Former health secretary Alan Milburn has attacked Andy Burnham’s decision to move away from competition and make the NHS the “preferred provider” of services.
Speaking at the Labour Party conference yesterday, Mr Milburn directly criticised the current health secretary’s decision to move away from the Department of Health’s “any willing provider” policy to one where the NHS would be the preferred provider.
“I disagree with Andy Burnham when he said the NHS should be the preferred provider. There should be no preferred provider. Quality should be the only yardstick, not the type of provider.”
There should be no preferred provider. Quality should be the only yardstick, not the type of provider
Last week Mr Burnham said new guidance would be issued clarifying that where NHS services were failing, the provider would be given at least one chance to improve services before commissioners went out to tender for an alternative.
Mr Milburn told a fringe event: “I’m not saying competition is always correct for any service, but the only yardstick that counts for patients is quality and the only yardstick used by the public is efficiency.”
He said the NHS would be unsustainable without significant changes including transferring commissioning to local authorities, abolishing strategic health authorities and giving foundation trusts greater autonomy.
Failing to accelerate the pace of NHS reform will put frontline services at risk, he warned.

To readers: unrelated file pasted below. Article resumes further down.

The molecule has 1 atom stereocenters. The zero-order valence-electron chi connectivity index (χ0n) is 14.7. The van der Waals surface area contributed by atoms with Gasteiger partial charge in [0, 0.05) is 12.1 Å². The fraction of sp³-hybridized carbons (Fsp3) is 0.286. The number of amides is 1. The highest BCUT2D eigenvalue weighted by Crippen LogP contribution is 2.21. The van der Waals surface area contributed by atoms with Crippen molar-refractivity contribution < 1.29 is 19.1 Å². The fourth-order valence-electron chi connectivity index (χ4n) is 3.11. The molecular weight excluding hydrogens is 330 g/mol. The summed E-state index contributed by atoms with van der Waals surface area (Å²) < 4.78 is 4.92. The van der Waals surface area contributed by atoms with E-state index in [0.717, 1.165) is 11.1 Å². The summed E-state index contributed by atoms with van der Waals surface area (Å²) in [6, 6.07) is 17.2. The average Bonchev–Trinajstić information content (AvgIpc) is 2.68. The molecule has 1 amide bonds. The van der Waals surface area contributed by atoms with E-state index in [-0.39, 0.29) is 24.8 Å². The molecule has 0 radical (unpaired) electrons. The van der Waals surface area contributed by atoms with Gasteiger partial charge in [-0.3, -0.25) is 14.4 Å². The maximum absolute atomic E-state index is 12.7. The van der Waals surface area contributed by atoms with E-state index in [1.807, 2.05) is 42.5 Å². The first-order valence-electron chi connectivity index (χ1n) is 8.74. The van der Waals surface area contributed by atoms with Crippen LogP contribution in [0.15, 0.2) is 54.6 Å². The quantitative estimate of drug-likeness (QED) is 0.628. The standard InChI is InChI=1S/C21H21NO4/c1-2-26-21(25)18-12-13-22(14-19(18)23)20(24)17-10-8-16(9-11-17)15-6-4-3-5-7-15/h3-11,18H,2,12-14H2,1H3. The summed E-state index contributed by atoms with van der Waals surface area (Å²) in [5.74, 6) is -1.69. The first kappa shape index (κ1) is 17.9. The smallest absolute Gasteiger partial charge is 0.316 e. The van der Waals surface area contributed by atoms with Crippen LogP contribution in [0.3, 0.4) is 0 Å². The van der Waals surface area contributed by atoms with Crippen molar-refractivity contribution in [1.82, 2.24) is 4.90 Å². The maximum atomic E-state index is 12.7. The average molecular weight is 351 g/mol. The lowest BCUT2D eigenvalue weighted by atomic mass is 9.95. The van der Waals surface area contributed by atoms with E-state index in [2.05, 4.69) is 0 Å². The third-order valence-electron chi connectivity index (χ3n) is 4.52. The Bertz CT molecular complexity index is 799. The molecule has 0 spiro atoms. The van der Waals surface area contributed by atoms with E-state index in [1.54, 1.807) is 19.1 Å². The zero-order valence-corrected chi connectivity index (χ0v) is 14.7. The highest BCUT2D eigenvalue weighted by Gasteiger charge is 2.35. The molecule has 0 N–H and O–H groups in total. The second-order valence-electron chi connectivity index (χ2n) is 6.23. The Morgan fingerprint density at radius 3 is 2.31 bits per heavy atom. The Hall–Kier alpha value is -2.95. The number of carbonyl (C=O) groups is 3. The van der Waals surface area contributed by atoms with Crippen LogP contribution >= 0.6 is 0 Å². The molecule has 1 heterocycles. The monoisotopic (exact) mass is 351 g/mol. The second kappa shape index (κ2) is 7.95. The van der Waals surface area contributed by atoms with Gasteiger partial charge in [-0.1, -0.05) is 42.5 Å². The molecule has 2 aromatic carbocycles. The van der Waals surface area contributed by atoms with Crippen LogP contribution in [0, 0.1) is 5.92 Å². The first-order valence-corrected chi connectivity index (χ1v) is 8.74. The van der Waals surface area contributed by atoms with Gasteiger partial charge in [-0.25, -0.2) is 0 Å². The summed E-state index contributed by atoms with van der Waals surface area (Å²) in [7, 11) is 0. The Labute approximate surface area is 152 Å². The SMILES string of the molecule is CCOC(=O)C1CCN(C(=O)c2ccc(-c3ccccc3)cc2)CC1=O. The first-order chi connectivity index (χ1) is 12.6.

The architect of the 2000 NHS Plan, under which private sector providers were embraced and thousands more workers employed, called for state control over the NHS to be reined in.
He said: “The NHS is in transition between a 20th century model of state control and monopoly provision and…a different model where the citizen has more control.
“The policy question is whether that journey is going to be finished or truncated. We have to take it to its final destination.”
Payment by results also needed to be adjusted so it rewarded quality over quantity, he said. In addition, patients deserved greater control over their care.
He said: “These sort of reforms are necessary if we’re going to make the NHS sustainable in the long term.
“Failure will result in two things. We will put frontline NHS services at risk.
“It will give permission to those on the right to question the whole validity and sustainability of our NHS.”
Speaking to HSJ after the event, Mr Milburn said he thought the pace of reform needed “more oomph”.
Health minister Mike O’Brien, who was also speaking at the event, responded: “The appetite for reform is undiminished.”